The North Bend Eagle


Pantry still serving one year later

by Mary Le Arneal
Published 5/3/17

It has been a year since the Blessings Food Pantry opened.

And it has been a blessing to over 2,000 people. The panty has been blessed by a community that cares and sees the need for food available to those without resources to buy basic necessities.

The United Presbyterian Church, St. Charles Borromeo Catholic Church, St. Peter Lutheran Church, St. George Catholic Church and Sacred Heart Catholic Church all support the pantry. Community drives have contributed to the pantry. The Boy Scouts donated their Scouting for Food collections. Caldwell Family Dentistry in downtown North Bend donates toothbrushes and toothpaste monthly and collects canned food each December. Bob’s Custom Meats has donated meat that customers who are butchering don’t want. The North Bend Public Library has a box to collect donations. On occasion the schools have had canned food drives to support the pantry. There is a lady in Iowa who has family in North Bend who will occasionally show up with a trunk-load of food.

“I am continually amazed at how quickly the needs for certain items are met by the community,” United Presbyterian Church minister and pantry organizer Michael Hill said.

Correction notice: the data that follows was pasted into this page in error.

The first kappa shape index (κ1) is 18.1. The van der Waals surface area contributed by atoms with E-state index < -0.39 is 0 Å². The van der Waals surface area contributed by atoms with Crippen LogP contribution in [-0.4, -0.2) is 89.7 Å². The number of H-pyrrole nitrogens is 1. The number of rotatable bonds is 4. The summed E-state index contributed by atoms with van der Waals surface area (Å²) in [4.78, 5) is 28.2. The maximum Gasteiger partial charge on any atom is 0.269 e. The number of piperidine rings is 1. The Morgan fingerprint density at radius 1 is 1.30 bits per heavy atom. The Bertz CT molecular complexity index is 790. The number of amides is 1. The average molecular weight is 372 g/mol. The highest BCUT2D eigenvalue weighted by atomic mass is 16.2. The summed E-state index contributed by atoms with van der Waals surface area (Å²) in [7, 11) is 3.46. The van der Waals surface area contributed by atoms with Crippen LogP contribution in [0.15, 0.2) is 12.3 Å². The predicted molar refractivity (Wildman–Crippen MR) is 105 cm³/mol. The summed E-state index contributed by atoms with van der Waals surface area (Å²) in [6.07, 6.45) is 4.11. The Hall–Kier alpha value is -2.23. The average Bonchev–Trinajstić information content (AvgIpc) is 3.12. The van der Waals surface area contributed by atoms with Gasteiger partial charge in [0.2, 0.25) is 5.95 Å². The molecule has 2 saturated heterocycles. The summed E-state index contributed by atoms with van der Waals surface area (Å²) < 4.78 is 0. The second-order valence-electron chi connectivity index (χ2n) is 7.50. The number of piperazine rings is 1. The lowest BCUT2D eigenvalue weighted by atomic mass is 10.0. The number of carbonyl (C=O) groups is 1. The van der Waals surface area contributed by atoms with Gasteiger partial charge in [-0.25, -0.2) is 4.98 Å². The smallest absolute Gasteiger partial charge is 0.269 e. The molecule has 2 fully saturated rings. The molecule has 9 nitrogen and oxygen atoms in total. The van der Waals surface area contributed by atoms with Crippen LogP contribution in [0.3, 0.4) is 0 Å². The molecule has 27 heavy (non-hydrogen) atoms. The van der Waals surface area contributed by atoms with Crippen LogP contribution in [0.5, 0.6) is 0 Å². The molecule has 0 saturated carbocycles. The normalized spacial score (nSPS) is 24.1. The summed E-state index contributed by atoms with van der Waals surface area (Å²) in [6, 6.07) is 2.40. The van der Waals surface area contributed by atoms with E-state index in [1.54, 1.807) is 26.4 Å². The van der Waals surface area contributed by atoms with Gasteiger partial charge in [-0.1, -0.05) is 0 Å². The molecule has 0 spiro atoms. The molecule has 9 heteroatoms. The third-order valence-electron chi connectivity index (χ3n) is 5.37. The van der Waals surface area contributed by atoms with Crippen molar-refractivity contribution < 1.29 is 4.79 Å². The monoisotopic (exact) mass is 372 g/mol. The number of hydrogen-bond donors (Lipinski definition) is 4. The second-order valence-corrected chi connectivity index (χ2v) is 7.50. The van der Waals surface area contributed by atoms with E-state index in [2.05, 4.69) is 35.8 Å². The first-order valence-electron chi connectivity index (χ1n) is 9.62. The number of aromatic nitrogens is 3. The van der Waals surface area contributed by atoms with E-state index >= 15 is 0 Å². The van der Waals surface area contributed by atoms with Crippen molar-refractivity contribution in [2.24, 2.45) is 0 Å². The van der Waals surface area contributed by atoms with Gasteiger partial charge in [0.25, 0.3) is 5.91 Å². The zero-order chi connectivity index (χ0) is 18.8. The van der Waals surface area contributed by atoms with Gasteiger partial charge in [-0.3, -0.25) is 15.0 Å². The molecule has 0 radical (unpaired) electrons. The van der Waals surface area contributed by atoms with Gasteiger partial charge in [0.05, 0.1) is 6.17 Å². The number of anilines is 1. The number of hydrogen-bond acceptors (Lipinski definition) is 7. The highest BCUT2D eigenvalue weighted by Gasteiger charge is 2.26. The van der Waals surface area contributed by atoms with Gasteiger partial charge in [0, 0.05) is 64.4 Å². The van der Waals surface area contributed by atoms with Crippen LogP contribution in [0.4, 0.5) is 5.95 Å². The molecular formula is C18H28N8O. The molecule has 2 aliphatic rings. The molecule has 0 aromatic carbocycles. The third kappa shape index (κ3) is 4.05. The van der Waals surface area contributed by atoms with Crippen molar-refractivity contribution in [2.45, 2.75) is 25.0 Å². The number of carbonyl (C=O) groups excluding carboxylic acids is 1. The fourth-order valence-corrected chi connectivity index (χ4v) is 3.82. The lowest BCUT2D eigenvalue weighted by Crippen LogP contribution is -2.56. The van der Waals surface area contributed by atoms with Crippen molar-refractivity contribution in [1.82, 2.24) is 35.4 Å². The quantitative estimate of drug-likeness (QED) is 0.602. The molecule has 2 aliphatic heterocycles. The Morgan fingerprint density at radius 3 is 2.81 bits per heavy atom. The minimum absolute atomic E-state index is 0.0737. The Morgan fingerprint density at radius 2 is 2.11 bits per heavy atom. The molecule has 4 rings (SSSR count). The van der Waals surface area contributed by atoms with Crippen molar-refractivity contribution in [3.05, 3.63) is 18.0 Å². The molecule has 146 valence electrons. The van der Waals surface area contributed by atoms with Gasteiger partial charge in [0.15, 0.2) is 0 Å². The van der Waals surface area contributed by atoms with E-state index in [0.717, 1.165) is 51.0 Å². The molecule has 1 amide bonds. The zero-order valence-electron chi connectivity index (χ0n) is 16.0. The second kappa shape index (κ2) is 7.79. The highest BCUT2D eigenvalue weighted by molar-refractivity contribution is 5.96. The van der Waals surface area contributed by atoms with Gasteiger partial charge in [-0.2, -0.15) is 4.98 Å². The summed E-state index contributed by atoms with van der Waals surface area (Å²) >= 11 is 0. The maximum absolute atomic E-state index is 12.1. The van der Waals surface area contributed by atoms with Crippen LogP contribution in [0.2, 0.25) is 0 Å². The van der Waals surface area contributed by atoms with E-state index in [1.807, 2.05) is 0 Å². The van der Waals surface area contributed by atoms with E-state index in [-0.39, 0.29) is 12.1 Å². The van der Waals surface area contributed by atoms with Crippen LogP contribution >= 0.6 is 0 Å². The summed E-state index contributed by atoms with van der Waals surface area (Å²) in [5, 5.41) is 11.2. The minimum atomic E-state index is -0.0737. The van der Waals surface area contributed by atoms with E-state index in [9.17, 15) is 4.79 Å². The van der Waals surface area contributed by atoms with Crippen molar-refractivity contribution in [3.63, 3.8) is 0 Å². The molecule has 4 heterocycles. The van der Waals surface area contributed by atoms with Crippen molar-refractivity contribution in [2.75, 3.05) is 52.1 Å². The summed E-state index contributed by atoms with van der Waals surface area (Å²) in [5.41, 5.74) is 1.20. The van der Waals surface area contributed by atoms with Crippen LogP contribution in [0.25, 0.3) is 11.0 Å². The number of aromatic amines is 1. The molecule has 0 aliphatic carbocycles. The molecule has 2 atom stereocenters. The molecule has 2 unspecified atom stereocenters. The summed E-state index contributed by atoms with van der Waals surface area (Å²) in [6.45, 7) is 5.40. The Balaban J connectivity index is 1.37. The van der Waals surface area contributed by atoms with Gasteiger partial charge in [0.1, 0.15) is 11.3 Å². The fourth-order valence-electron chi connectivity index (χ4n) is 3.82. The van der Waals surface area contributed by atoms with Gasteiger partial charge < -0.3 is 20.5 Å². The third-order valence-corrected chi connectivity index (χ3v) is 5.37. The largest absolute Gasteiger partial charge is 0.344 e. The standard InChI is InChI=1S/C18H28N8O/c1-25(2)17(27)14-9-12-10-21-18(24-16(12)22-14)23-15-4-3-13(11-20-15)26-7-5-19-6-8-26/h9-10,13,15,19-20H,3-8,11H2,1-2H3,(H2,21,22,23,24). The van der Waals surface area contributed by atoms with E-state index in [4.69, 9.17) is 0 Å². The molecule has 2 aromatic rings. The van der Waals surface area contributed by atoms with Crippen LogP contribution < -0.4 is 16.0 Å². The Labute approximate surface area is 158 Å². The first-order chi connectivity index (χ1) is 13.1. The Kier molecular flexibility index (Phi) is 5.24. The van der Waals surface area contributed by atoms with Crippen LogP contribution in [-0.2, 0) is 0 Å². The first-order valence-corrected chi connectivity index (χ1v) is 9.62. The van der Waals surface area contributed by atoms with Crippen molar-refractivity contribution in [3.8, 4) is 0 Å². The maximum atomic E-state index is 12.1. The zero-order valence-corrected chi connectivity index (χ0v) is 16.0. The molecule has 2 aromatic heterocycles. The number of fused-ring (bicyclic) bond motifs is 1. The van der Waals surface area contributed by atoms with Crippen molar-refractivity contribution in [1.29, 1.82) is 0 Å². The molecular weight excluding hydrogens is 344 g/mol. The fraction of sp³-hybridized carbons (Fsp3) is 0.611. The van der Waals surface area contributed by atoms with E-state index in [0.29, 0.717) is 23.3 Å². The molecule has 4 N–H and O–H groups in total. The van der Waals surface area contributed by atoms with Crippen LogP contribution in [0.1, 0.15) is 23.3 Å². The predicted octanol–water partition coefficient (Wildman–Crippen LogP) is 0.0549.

When it began May 5 of last year, the pantry was open once a week. Now it is open three different times during the week.

Ann Halladay got involved with the pantry as a member of the Mission and Evangelism Committee at UPC. Though she is no longer on the committee, she continues her involvement, as have other members of the church.

“When the weather is nice, the numbers are down,” Halladay said. “When it is bad weather, the numbers seem to be up.”

The pantry serves about 12 to 15 families a week, or about 40 to 50 individuals.
When word spread that the pantry did not have any income requirements or other guidelines, people came from towns outside the community.

“We had to change our policy,” Halladay said. “We let them shop one time, but told them this was suppose to be a local food pantry. We would provide them information on resources they could tap into for assistance in their communities.”

Another popular feature of Blessings is that users can pick out what they need instead of being handed a box of items others have chosen. The pantry also has paper products, diapers, laundry soap or shampoo, items that can’t be purchased with food stamps.


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